A vegan spider-silk-like material that could replace plastic in many common products has been made by researchers at the University of Cambridge.
It is vegan-based, sustainable and could one day replace single-use plastic in many products you use every day. It is a material very similar to spider silk that has been made by researchers at the University of Cambridge. The results are reported in the journal Nature Communications. The polymer film mimics the properties of the fiber spun by arachnids, which is one of the strongest materials in nature. The elaborate could be as strong and malleable as plastic, but with the advantage of not having a negative impact on the environment. "Vegan spider silk" was created using a new approach to assembling plant proteins, mimicking silk at the molecular level.
Vegan spider silk made at Cambridge University
An energy-efficient method using all sustainable ingredients was used for the invention. Researchers modeled their polymer after spider silk, which is five times stronger than steel. As an example, a human-sized spider web would be able to trap an airplane. The film, which is very similar to plastic, can be made on a large scale and could also be used for water-resistant coatings.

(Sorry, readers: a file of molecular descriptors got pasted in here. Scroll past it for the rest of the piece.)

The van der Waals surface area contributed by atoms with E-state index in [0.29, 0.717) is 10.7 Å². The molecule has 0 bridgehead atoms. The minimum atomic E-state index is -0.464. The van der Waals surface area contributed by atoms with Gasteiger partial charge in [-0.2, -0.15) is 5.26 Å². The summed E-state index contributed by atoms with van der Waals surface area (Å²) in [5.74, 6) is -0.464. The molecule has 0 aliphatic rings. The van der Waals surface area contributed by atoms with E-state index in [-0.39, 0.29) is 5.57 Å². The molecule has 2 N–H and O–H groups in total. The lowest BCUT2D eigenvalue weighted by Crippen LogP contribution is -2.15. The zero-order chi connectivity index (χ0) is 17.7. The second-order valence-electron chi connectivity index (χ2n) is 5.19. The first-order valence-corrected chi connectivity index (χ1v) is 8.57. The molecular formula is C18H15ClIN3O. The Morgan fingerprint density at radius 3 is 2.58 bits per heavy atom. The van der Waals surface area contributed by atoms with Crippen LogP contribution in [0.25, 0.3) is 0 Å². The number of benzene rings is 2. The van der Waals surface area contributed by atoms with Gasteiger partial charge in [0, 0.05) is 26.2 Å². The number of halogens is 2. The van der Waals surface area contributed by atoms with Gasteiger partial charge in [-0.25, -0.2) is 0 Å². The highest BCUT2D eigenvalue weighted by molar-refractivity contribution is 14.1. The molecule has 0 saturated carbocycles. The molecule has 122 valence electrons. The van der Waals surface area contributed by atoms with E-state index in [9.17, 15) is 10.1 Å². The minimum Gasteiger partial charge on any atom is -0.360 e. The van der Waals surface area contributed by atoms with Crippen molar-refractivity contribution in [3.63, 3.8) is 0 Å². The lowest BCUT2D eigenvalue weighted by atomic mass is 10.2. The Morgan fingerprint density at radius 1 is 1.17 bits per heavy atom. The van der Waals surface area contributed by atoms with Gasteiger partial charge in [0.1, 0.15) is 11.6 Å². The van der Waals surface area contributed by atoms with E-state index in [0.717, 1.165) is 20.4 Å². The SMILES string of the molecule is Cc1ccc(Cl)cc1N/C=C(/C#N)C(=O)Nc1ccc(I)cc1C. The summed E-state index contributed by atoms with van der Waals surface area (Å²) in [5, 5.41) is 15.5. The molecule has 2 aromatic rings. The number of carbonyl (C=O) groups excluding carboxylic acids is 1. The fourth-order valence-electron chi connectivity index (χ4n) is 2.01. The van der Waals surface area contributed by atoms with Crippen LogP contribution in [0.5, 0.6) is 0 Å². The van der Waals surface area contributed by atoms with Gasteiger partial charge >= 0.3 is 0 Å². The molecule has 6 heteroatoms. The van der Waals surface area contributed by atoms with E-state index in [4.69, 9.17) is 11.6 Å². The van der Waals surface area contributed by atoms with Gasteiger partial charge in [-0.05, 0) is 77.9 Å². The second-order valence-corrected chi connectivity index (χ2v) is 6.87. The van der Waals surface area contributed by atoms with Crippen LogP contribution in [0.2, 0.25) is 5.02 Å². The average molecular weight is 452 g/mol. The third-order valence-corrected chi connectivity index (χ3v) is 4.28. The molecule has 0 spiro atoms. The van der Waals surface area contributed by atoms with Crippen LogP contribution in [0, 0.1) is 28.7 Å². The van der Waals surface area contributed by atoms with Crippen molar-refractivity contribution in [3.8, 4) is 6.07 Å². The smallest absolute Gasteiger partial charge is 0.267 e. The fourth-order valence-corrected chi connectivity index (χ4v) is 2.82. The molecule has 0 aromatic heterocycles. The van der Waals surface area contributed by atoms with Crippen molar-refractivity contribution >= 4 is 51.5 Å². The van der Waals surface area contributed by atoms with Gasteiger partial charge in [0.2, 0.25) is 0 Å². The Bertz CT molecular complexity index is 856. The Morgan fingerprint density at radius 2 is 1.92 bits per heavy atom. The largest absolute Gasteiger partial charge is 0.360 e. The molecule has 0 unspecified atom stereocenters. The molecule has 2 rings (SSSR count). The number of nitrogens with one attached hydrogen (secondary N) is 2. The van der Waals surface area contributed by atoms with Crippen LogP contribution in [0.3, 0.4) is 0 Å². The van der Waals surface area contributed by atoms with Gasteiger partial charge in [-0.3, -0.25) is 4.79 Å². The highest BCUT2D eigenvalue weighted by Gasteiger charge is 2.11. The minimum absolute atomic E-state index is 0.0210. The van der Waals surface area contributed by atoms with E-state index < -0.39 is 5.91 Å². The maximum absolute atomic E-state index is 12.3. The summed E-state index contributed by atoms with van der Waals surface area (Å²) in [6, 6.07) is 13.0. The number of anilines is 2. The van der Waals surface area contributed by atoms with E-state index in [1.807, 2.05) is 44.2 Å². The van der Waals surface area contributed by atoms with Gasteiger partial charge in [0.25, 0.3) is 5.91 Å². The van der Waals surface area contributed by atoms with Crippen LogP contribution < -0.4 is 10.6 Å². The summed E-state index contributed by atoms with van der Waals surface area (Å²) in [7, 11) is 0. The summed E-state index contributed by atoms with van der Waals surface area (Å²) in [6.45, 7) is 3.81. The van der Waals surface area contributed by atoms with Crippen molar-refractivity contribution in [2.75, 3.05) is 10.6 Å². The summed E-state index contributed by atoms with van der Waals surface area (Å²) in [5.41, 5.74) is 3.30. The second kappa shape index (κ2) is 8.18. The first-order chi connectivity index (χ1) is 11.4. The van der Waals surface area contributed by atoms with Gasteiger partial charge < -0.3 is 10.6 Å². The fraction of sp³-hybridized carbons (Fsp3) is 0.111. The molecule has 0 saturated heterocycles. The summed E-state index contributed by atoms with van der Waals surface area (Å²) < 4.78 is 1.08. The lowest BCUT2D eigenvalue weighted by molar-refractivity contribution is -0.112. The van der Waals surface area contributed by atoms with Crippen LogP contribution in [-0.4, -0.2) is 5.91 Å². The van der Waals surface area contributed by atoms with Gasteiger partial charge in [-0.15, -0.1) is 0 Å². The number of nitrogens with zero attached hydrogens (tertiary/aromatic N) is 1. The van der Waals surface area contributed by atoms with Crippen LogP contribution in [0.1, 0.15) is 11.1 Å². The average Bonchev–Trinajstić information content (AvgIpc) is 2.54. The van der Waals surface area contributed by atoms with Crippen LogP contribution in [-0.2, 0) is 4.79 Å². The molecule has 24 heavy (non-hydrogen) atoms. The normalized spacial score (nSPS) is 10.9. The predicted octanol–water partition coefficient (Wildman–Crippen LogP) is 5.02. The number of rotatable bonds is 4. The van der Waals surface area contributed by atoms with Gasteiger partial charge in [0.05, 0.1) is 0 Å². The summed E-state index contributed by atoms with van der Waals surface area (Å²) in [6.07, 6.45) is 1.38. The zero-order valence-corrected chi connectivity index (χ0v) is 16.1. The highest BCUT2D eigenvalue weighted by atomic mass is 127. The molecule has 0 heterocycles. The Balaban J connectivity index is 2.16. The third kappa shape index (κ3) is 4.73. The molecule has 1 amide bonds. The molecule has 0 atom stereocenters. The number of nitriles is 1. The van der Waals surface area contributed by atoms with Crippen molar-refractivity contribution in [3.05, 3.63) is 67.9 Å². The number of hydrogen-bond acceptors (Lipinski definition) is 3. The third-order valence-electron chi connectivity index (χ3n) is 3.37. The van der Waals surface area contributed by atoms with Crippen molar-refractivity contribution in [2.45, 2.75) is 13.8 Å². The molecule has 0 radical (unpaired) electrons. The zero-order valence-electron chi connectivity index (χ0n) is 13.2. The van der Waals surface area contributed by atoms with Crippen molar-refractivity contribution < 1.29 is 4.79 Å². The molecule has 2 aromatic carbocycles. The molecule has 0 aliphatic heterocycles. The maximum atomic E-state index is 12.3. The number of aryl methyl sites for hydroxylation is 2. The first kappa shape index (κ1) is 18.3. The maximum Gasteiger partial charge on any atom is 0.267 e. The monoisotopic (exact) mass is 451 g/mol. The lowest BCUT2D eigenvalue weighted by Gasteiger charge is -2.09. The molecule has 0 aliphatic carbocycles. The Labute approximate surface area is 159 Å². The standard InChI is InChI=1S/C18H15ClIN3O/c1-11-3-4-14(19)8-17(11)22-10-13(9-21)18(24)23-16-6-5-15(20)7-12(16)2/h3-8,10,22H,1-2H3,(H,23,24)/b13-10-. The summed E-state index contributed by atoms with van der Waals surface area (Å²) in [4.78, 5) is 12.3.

The main selling point is that the material is compostable and degrades easily in most environments, unlike plastic which requires industrial composting facilities. The new product will be marketed by Xampla, a company linked to the University of Cambridge that focuses on producing replacements for plastic and single-use microplastics. The company's aim is to introduce by the end of the year a range of disposable sachets and capsules that could replace, for example, dishwasher tablets or washing machine detergent.
The discovery of the possible replacement for single-use plastic came almost by accident, while researchers were studying the behavior of proteins. The analysis was focused on understanding what happens when proteins "misbehave" and was related to studies of mental health and diseases such as Alzheimer's. "It was a surprise to discover that our research could be used to address a big sustainability problem: that of plastic pollution," said Professor Tuomas Knowles of Cambridge's Yusuf Hamied Department of Chemistry. The insight then led researchers to use soy protein isolate as a test plant protein and create a material that performs almost as well as engineering polymers such as low-density polyethylene, or plastic.
Plastic pollution is a major problem worldwide because it causes so much damage to our ecosystem. There are many studies aimed at finding substitutes for this material or at finding more sustainable ways to transform it, as a team from the University of Edinburgh has done, creating a method to recycle plastic by turning it into vanillin.